poetry and prose about place

Hermit thrush

with 6 comments

Another surprise in the morning bird chorus — a Hermit thrush. I have been listening for it all spring and at last, this morning, the ethereal notes.


June 24 2016 'thrush ethereal' Jane Tims


How to describe the song of the Hermit thrush? T.S. Eliot described it in The Waste Land, in V: What the Thunder Said :

 … sound of water over a rock

Where the hermit-thrush sings in the pine trees

Drip drop drip drop drop drop drop …


… who is the third who walks always beside you …


… In the faint moonlight, the grass is singing

Over the tumbled graves …


A technical description of the Hermit thrush song is ‘a beginning note, then several descending musical phrases in a minor key, repeated at different pitches.’


The song is clear, flute-like. To me the essential characteristics are the change in pitch at the beginning of the new phrase and the hint of water within. If you watch the Hermit thrush while she is singing, she stands tall, tilts her head back, looks into the distance with her bright black eye, lifts her feathers ever so slightly and opens her beak. Her throat swells a little but otherwise you are left to wonder, where do those notes begin?


If her song was another sound, it would be a flute in the forest.

If it was a smell, it would be the sweet scent of mayflowers, as you part the leaves with the back of your hand.

If it was a touch, it would be lifted hairs at the back of your neck.

If it was a taste, it would be syrup drizzled over iced milk.

If it was an image, it would be guttation drops on strawberries.




What other words describe the song of the Hermit thrush?












froth on a dancing wave

raindrops trembling on the tips of leaves

the step from rung to rung on a ladder


If it was a vowel, it would be every vowel

If it was a consonant, it would be ‘c’, ‘l’, ‘r’, or ‘v’



Hermit thrush


Catharus guttatus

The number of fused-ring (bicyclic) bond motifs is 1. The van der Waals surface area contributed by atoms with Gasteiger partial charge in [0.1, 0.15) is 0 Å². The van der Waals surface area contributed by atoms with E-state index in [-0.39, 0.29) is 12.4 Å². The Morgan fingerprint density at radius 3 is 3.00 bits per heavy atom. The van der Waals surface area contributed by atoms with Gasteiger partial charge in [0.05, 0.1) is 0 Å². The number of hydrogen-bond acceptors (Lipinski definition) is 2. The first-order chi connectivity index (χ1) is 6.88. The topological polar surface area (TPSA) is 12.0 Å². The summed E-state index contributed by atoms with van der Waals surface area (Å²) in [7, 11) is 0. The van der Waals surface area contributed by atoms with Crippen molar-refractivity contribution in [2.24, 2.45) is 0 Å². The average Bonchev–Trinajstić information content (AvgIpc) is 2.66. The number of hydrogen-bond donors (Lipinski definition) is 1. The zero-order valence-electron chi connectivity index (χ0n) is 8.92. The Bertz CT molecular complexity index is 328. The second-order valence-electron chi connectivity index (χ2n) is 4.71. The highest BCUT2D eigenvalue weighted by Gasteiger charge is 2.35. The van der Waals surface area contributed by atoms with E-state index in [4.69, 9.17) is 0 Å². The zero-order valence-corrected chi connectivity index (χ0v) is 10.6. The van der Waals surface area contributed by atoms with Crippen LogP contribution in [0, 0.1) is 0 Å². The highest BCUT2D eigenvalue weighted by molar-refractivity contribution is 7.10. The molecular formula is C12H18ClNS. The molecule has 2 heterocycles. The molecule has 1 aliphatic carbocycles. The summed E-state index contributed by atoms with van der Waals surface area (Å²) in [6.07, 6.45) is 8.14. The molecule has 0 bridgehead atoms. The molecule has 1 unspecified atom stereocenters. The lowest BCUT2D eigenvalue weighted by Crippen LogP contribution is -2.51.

neither visceral nor guttural, ethereal

tip-toe in tree tops

air pulled into taffy thread

a flute in the forest

froth on a wave


rain trembles on leaf tips

guttation drops on strawberry

a lifted curtain of mayflower


I saw you there

hidden in the thicket 

and I followed


climb the ladder and sing

then step to the rung below

heads up, thoughts of the new day

parting of the beak

pulse at the throat

hairs lift

at the nape

of the neck, fingers

warble the keys

between middle and ring




Copyright  2016  Jane Tims




6 Responses

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  1. This is beautiful, Jane. So much quietness and solitude tucked in among the thronging sounds.

    Liked by 1 person


    July 1, 2016 at 8:54 am

    • Hi Roger. I sent your response to Barbara. Barbara has been my friend on the blog since almost the beginning back in 2011.

      Liked by 1 person

      jane tims

      July 1, 2016 at 10:25 am

  2. A sweet drawing of a pretty bird. I listened to its song on “Music of Nature” and thought your words described it very well, definitely “a flute in the forest.”

    Liked by 1 person

    Barbara Rodgers

    July 1, 2016 at 8:48 am

    • Hi Roger. Thanks. I only heard it the once this year. Other years it has been nearby every day. I read that their ranges are quite large so it is away enchanting some other folk.


      jane tims

      July 1, 2016 at 10:21 am

    • Hi Barbara. Again I have mixed my responses. Roger is a good friend and a birdwatcher too. Jane


      jane tims

      July 1, 2016 at 10:23 am

    • I went to Music of Nature. A very good way to learn some bird songs!


      jane tims

      July 1, 2016 at 10:32 am

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